Scotland is claiming a world first in its efforts to prevent young people drifting away from education, employment and training.
Private companies, the voluntary sector and the Scottish Government have come together to provide a diverse range of long-term projects for 14 to 19-year-olds.
The Inspiring Scotland initiative claims to mark a new type of philanthropy by giving government an equal role - in contrast to countries such as Australia and the United States, where tycoons typically drive projects without government involvement.
The Scottish Government has underlined its commitment by investing pound;9.44 million over the next three years. That will be bolstered by contributions from individuals, trusts, foundations and businesses.
The initiative also claims to be ground-breaking in that its "venture philanthropy approach" has emerged from the voluntary sector itself, the initial idea having come from the Lloyds TSB Foundation.
Venture philanthropy means that long-term plans can be made - in this case, that should mean a pot of pound;10 million a year over the next seven to 10 years. It means, too, that financial backers offer continuous support to projects, rather than providing a grant and waiting for a report back some time later.
The initiative also claims to be different from previous projects by looking at the "big picture". In other words, staff will be aware of many different sources of funding throughout the country and able to co-ordinate them more efficiently.
Inspiring Scotland hopes to cut through the inevitable bureaucracy that blights charities with so many financial backers. At a launch event this week, the example was given of the Aberdeen Foyer charity's reliance on 51 different funding streams.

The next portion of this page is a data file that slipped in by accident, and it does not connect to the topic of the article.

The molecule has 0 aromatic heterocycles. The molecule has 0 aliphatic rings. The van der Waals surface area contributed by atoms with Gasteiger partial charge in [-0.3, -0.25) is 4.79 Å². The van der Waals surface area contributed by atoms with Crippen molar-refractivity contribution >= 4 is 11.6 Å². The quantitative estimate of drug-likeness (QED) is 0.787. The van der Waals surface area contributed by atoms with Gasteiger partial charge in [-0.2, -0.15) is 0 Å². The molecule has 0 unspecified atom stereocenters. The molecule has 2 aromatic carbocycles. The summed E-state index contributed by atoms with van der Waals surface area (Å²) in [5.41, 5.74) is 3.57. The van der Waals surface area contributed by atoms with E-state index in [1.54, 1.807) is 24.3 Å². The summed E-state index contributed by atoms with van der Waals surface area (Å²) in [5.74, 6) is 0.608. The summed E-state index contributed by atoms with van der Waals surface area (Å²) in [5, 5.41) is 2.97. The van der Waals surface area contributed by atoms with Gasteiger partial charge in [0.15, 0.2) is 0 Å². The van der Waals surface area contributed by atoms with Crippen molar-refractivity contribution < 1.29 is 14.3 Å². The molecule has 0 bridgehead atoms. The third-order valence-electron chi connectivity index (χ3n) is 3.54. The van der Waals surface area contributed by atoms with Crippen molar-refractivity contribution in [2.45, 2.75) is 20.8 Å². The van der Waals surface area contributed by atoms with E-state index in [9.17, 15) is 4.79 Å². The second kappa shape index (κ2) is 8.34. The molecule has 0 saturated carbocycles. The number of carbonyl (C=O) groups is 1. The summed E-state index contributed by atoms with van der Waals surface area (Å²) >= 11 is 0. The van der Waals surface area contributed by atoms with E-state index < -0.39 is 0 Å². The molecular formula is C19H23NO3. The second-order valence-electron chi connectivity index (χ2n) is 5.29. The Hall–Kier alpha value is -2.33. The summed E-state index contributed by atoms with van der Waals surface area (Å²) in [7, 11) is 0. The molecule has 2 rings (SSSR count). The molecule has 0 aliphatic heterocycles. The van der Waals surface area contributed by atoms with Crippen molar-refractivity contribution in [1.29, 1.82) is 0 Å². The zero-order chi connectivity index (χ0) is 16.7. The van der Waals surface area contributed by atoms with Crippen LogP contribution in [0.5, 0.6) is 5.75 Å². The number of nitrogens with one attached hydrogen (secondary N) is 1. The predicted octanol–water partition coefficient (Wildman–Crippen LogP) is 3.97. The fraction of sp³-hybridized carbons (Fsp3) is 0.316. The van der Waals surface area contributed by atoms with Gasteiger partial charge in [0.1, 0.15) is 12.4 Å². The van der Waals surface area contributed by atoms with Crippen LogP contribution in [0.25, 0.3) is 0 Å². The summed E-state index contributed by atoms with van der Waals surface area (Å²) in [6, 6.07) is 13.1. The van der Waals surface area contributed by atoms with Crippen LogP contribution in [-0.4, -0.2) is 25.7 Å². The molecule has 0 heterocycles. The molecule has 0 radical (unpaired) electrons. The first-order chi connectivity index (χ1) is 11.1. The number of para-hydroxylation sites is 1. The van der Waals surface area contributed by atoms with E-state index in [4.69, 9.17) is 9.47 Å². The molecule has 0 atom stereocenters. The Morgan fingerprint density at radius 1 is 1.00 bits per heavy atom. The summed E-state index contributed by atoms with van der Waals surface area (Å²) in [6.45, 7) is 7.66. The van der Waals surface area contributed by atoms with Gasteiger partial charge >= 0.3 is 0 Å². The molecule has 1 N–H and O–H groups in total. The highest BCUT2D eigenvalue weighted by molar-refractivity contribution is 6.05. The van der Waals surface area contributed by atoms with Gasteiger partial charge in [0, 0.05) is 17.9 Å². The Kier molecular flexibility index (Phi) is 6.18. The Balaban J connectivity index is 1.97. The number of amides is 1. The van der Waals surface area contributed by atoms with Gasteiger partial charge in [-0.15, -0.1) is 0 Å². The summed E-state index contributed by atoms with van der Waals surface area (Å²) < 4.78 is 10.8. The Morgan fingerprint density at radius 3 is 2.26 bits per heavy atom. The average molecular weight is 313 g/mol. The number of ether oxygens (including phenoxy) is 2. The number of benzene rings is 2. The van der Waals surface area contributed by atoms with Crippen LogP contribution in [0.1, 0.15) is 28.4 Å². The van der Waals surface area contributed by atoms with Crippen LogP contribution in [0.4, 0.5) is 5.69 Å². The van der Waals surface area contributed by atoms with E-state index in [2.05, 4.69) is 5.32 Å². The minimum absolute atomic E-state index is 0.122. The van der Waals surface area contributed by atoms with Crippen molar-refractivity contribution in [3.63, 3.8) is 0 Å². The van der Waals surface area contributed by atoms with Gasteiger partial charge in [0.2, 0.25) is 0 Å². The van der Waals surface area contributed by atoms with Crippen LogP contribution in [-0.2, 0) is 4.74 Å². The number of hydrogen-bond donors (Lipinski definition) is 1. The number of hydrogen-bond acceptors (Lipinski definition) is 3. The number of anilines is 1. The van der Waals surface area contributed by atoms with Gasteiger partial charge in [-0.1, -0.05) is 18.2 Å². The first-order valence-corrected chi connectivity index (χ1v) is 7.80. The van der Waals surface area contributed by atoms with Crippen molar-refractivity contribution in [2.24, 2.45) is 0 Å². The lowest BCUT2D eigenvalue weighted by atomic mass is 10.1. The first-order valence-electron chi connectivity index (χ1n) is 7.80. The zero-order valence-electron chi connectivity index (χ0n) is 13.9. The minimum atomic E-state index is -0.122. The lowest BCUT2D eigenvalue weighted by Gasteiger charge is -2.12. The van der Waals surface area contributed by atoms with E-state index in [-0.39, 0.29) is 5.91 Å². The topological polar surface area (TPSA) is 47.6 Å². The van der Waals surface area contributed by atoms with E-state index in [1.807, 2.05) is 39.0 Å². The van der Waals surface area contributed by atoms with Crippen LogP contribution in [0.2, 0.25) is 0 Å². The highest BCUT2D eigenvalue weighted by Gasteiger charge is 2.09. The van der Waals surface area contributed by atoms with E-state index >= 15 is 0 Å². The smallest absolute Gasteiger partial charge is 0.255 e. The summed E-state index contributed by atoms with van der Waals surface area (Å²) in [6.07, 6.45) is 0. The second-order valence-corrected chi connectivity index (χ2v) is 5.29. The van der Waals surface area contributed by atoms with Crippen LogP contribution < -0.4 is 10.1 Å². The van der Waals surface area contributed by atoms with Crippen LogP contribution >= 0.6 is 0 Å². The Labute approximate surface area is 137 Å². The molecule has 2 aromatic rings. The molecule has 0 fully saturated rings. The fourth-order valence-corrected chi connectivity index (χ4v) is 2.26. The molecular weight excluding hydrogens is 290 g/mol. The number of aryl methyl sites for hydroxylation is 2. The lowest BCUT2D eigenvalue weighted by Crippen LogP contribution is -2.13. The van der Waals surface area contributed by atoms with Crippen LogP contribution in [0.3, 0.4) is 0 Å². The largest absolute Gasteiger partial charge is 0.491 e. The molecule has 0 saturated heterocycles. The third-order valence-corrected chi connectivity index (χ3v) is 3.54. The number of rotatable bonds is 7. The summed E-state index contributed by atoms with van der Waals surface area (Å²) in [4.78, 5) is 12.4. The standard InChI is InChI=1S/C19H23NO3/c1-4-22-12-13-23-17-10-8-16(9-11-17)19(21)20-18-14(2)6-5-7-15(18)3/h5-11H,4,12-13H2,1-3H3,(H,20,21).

Lloyds TSB's Andrew Muirhead, who is leading the development of Inspiring Scotland, said: "Government involvement is vital, as we'll be able to deliver more for everyone by linking our work to local and national strategy."
He added that Scottish philanthropy already tended to be more "hard-nosed" than the "paternalistic" approach found elsewhere. "In Scotland, I think that people want to see results," Mr Muirhead said.
Fiona Hyslop, the Education Secretary, said the Government had got involved because Inspiring Scotland would provide charities with "crucial funding" to help youngsters "get their lives back on track".
The chairman of the Smith Group, the schools-business partnership endorsed by the former First Minister, Jack McConnell, conceded that the involvement of business was not purely altruistic and stemmed instead from "enlightened self-interest". But Sir Robert Smith added that it was in the interests of the whole country - not just business - to get young people into work and boosting the economy.
Martin Sime, chief executive of the Scottish Council for Voluntary Organisations, said Inspiring Scotland was "great news for Scottish charities".
The initiative will initially focus on getting 14 to 19-year-olds into education, work and training, but in future should broaden its scope to other types of social projects and age groups. Although operated by the Lloyds TSB Foundation, it is hoped that Inspiring Scotland will become a wholly separate entity within three years.